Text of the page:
- 2005 - Hawaiʻi finishes 5–7 and misses out on playing in a bowl game for the first time since 2001, despite a breakout year for quarterback Colt Brennan.
- 2006 - Quarterback Colt Brennan sets NCAA single-season records for touchdown passes (58) and passer efficiency rating (252.96), on his way to a sixth-place finish in the Heisman Trophy voting. The Warriors return to the Hawaiʻi Bowl and defeat Arizona State, 41–24. Hawaiʻi head coach June Jones passes Dick Tomey to become the winningest head coach in school history.
- 2007 - Brennan adds to his collection of NCAA records, breaking Detmer's career records for TD passes and total TDs passing, rushing and receiving. He and wide receiver Davone Bess also tied an NCAA record for most career TDs by a quarterback-receiver combination. The Warriors are unbeaten, with a breakthrough win against Boise State, giving the Warriors their first win ever over the Broncos as a WAC member and their first outright WAC title ever. A 35–28 win over Washington in the season finale on December 1 resulted in them finishing #12 in the BCS rankings and earning a berth in the Sugar Bowl. This is the first regular season Hawaiʻi has ever gone undefeated. Hawaiʻi was also the sole undefeated college football team for the season. Hawaiʻi then played Georgia on Jan. 1, 2008 in New Orleans, losing 41–10. Ken Niumatalolo extends coaching tree for former UH Warriors by being named as Head Football Coach for Navy. Quarterback Colt Brennan was selected for the second year in a row as a Heisman Finalist, this time finishing in third place behind Tim Tebow and Darren McFadden.
- 2008 - Head coach June Jones resigns shortly after the 2007 season, ending his nine-year coaching run to become the new head coach at Southern Methodist University. On January 15, Greg McMackin, formerly the Defensive Coordinator under June Jones, accepted the position of Head Coach. Rich Ellerson extends coaching tree for former UH Warriors by being named as head coach for Army.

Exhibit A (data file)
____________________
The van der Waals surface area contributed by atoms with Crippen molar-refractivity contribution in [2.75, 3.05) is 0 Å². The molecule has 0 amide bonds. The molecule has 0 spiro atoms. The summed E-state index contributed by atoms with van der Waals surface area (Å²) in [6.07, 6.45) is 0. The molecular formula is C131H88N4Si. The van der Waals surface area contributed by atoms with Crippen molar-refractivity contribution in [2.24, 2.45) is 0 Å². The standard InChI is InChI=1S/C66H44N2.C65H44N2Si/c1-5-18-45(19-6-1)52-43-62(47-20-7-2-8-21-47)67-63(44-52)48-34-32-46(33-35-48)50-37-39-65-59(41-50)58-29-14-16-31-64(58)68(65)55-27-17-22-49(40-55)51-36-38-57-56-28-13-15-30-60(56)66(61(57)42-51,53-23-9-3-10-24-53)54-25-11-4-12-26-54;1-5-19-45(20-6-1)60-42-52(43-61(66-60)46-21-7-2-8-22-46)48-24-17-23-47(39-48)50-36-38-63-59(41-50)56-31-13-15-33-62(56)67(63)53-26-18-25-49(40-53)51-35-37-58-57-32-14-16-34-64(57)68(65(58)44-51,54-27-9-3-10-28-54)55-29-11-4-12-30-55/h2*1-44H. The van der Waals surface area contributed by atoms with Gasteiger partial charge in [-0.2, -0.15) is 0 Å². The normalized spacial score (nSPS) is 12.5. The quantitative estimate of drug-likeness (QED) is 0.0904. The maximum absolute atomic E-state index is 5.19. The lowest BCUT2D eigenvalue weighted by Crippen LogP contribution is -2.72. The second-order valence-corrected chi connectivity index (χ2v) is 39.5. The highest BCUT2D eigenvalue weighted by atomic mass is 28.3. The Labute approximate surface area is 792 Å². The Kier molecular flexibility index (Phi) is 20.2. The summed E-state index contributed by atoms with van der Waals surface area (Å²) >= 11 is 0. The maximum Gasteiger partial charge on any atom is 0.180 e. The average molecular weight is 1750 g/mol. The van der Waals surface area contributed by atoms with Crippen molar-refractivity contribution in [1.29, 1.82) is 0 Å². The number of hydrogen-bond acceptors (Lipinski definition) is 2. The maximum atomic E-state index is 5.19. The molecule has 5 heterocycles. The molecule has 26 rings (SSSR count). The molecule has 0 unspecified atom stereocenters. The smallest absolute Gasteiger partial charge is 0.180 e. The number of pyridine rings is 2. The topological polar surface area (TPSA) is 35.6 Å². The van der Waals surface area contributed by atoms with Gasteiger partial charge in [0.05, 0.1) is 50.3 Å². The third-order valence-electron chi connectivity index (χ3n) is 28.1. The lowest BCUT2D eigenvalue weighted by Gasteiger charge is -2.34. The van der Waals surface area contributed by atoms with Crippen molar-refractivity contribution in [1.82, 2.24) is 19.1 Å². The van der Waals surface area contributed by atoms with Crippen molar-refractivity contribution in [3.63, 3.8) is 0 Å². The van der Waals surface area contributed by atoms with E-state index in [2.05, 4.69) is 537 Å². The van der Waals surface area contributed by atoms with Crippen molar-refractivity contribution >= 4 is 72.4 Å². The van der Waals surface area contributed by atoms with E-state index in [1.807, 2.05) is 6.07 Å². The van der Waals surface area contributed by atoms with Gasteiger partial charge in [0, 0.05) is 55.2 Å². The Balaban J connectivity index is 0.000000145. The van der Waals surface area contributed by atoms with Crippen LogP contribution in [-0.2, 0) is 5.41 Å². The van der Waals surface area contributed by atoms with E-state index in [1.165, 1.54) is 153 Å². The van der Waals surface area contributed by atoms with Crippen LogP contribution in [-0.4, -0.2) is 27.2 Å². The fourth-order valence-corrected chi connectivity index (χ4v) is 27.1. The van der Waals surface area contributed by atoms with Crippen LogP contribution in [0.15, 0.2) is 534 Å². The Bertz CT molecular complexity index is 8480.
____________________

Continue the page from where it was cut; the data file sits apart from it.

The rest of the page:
- 2009 - Jim Mills becomes the first UH Warrior to be inducted into the Canadian Football Hall of Fame for his play as an offensive tackle in the Canadian Football League.
- 2010 - Hawaiʻi wins its 4th WAC Championship by becoming co-champions with Nevada and Boise State. University of Hawaiʻi received and accepted an invitation to join the Mountain West Conference for football only and Big West Conference for all other sports. The Warriors bolted from Western Athletic Conference to join the Mountain West Conference along with rivals; Boise State, Fresno State and Nevada. Boise State started playing in the MWC starting in 2011, while Hawaiʻi along with Fresno State and Nevada made their MWC debuts in 2012.
- 2011 - Coach Greg McMackin resigns as head coach citing "being forced out under pressure" from the past season's record. Utah offensive coordinator Norm Chow was chosen to succeed McMackin.
- 2012 After 13 years of Run-and-Shoot Offense scheme that was installed by former Head Coach June Jones, as a new Head Coach, Norm Chow changed and implemented the Pro Style Offense scheme. The Warriors go 3-9 on the season, with the only wins coming against UNLV and FCS opponents South Alabama and Lamar.
- 2013 Norm Chow and the Rainbow Warriors fall to 1-11, defeating only Army in the last game of the season.
The rivalry with Fresno State has increased greatly in recent years, with both teams being the oldest members of the WAC contending regularly for the conference championship. Coaches from both schools have accused each side of various episodes of poor sportsmanship over the years, and both schools have some of the nation's rowdiest home fans. The rivalry has featured some lopsided results, including a 70–14 Fresno victory over Hawaiʻi in 2004 and a 68–37 Warriors victory in 2006 over Fresno. In 2007, allegations that Fresno State fans were physically and verbally abused by hometown Hawaiʻi fans circulated the internet and television media added to this rivalry.
It was being reported that several Fresno State fans attempted to warn Boise State fans from attending Hawaiʻi football games due to potential violence against them, however no incidents were reported by Boise State fans and many photographs from Hawaiʻi-based publications covered incidents where Hawaiʻi and Boise State fans were seen mingling together before and after their 2007 game. The rivalry still continues to be one that is anticipated by both sides and will continue beyond 2012 as Fresno State has announced that it will be moving to the Mountain West Conference alongside Hawaiʻi and fellow WAC members, Nevada and Boise State.